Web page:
Forget the top 1% — Look at the top 0.1%

Forget the top 1% — Look at the top 0.1%:

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(Via The Big Picture)

QOTD: The Illusion of Skill

QOTD: The Illusion of Skill:

Our quote of the day comes from an article in this Sunday’s NYT magazine, Don’t Blink! The Hazards of Confidence by Daniel Kahneman:

“The illusion of skill is not only an individual aberration; it is deeply ingrained in the culture of the [financial] industry. Facts that challenge such basic assumptions — and thereby threaten people’s livelihood and self-esteem — are simply not absorbed. The mind does not digest them. This is particularly true of statistical studies of performance, which provide general facts that people will ignore if they conflict with their personal experience.”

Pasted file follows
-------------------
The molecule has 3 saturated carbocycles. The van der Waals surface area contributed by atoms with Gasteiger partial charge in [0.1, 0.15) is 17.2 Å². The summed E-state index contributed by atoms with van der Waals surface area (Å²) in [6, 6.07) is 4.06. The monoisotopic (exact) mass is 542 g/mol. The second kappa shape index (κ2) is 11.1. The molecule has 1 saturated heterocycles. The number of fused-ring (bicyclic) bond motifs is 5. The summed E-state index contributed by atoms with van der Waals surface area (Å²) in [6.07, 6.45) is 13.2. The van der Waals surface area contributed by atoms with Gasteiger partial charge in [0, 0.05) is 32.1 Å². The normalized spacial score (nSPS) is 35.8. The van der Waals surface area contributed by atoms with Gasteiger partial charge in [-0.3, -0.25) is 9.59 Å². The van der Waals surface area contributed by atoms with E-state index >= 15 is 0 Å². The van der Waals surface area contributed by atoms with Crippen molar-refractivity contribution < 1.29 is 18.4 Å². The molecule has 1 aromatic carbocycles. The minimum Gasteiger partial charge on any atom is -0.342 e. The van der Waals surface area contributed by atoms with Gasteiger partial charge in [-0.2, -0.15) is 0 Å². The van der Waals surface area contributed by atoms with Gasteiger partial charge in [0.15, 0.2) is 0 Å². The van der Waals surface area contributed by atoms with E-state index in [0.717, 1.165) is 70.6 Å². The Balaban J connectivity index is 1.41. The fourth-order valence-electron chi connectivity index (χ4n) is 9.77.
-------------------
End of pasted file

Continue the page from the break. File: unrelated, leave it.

(Via The Big Picture)

Sounding smart vs. being right, or why you shouldn’t take investing advice from pundits

I’ve spent the past thirteen years writing about technology, and over the years I’ve gotten the impression from talking to my readers that many of them think that the job of a tech pundit is to be “right”—to scrupulously prepare a first draft of history, to accurately report what’s really going on, to correctly predict what’s about to happen. All of this may in fact be part of the job description of “tech pundit,” but this is not at all what the marketplace of ideas rewards you for.

Tech pundits don’t have to be right, and audiences don’t reward them for being right. In fact, they don’t even have to sound right. The number one rule of successful tech punditry is that you have to sound smart. And this is why you should not take investment advice from tech pundits, or in fact from pundits of any stripe.

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